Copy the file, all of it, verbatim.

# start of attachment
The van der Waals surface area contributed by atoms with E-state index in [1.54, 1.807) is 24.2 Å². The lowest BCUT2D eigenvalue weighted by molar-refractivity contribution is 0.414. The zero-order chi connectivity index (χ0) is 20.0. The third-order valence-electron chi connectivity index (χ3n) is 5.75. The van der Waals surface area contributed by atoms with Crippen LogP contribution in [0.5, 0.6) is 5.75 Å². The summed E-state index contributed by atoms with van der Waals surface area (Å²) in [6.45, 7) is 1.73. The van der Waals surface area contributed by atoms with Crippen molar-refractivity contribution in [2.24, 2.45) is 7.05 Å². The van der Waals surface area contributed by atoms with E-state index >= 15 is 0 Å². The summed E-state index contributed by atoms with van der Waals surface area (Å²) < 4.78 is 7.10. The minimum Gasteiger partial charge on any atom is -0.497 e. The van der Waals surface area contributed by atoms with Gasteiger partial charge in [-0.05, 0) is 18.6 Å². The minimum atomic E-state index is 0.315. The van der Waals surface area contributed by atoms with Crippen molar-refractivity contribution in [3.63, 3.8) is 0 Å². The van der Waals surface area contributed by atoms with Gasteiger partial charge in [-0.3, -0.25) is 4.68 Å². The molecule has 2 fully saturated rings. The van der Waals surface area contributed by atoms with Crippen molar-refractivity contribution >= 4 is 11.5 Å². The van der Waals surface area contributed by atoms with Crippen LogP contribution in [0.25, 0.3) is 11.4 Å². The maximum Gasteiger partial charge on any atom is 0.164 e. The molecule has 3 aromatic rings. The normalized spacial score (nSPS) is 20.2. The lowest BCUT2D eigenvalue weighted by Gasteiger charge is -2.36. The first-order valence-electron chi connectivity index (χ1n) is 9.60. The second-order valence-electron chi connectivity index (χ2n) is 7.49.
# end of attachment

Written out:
The van der Waals surface area contributed by atoms with E-state index in [1.54, 1.807) is 24.2 Å². The lowest BCUT2D eigenvalue weighted by molar-refractivity contribution is 0.414. The zero-order chi connectivity index (χ0) is 20.0. The third-order valence-electron chi connectivity index (χ3n) is 5.75. The van der Waals surface area contributed by atoms with Crippen LogP contribution in [0.5, 0.6) is 5.75 Å². The summed E-state index contributed by atoms with van der Waals surface area (Å²) in [6.45, 7) is 1.73. The van der Waals surface area contributed by atoms with Crippen molar-refractivity contribution in [2.24, 2.45) is 7.05 Å². The van der Waals surface area contributed by atoms with E-state index >= 15 is 0 Å². The summed E-state index contributed by atoms with van der Waals surface area (Å²) < 4.78 is 7.10. The minimum Gasteiger partial charge on any atom is -0.497 e. The van der Waals surface area contributed by atoms with Gasteiger partial charge in [-0.05, 0) is 18.6 Å². The minimum atomic E-state index is 0.315. The van der Waals surface area contributed by atoms with Crippen molar-refractivity contribution in [3.63, 3.8) is 0 Å². The van der Waals surface area contributed by atoms with Gasteiger partial charge in [-0.3, -0.25) is 4.68 Å². The molecule has 2 fully saturated rings. The van der Waals surface area contributed by atoms with Crippen molar-refractivity contribution >= 4 is 11.5 Å². The van der Waals surface area contributed by atoms with Crippen LogP contribution in [0.25, 0.3) is 11.4 Å². The maximum Gasteiger partial charge on any atom is 0.164 e. The molecule has 3 aromatic rings. The normalized spacial score (nSPS) is 20.2. The lowest BCUT2D eigenvalue weighted by Gasteiger charge is -2.36. The first-order valence-electron chi connectivity index (χ1n) is 9.60. The second-order valence-electron chi connectivity index (χ2n) is 7.49.